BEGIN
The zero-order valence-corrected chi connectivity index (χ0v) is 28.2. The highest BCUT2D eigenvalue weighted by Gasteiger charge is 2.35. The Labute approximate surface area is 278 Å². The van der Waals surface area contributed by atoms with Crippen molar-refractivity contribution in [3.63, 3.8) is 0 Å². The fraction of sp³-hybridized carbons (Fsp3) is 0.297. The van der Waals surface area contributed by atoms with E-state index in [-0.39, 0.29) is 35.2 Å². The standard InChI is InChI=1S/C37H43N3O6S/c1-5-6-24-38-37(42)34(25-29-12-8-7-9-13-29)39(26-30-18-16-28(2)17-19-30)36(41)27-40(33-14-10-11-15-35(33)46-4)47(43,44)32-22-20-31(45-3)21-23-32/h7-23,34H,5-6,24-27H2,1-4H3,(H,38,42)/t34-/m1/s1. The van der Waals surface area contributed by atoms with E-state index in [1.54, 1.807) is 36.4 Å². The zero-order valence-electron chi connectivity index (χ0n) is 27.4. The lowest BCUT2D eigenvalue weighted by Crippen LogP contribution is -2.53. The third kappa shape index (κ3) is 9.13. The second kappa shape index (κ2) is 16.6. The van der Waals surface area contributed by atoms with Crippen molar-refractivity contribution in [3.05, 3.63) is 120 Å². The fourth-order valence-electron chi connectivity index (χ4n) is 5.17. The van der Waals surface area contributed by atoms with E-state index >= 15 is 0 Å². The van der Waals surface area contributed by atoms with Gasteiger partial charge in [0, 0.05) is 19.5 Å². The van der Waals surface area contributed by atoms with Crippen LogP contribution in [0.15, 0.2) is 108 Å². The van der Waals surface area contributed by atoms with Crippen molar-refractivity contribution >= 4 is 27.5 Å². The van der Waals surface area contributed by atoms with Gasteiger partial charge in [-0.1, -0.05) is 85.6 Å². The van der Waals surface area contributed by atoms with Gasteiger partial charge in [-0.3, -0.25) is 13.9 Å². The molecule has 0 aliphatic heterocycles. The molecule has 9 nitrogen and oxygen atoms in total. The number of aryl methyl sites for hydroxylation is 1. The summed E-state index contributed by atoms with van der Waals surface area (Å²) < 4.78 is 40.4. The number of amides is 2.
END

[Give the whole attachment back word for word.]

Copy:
The zero-order valence-corrected chi connectivity index (χ0v) is 28.2. The highest BCUT2D eigenvalue weighted by Gasteiger charge is 2.35. The Labute approximate surface area is 278 Å². The van der Waals surface area contributed by atoms with Crippen molar-refractivity contribution in [3.63, 3.8) is 0 Å². The fraction of sp³-hybridized carbons (Fsp3) is 0.297. The van der Waals surface area contributed by atoms with E-state index in [-0.39, 0.29) is 35.2 Å². The standard InChI is InChI=1S/C37H43N3O6S/c1-5-6-24-38-37(42)34(25-29-12-8-7-9-13-29)39(26-30-18-16-28(2)17-19-30)36(41)27-40(33-14-10-11-15-35(33)46-4)47(43,44)32-22-20-31(45-3)21-23-32/h7-23,34H,5-6,24-27H2,1-4H3,(H,38,42)/t34-/m1/s1. The van der Waals surface area contributed by atoms with E-state index in [1.54, 1.807) is 36.4 Å². The zero-order valence-electron chi connectivity index (χ0n) is 27.4. The lowest BCUT2D eigenvalue weighted by Crippen LogP contribution is -2.53. The third kappa shape index (κ3) is 9.13. The second kappa shape index (κ2) is 16.6. The van der Waals surface area contributed by atoms with Crippen molar-refractivity contribution in [3.05, 3.63) is 120 Å². The fourth-order valence-electron chi connectivity index (χ4n) is 5.17. The van der Waals surface area contributed by atoms with E-state index >= 15 is 0 Å². The van der Waals surface area contributed by atoms with Gasteiger partial charge in [0, 0.05) is 19.5 Å². The van der Waals surface area contributed by atoms with Crippen LogP contribution in [0.15, 0.2) is 108 Å². The van der Waals surface area contributed by atoms with Crippen molar-refractivity contribution >= 4 is 27.5 Å². The van der Waals surface area contributed by atoms with Gasteiger partial charge in [-0.1, -0.05) is 85.6 Å². The van der Waals surface area contributed by atoms with Gasteiger partial charge in [-0.3, -0.25) is 13.9 Å². The molecule has 0 aliphatic heterocycles. The molecule has 9 nitrogen and oxygen atoms in total. The number of aryl methyl sites for hydroxylation is 1. The summed E-state index contributed by atoms with van der Waals surface area (Å²) < 4.78 is 40.4. The number of amides is 2.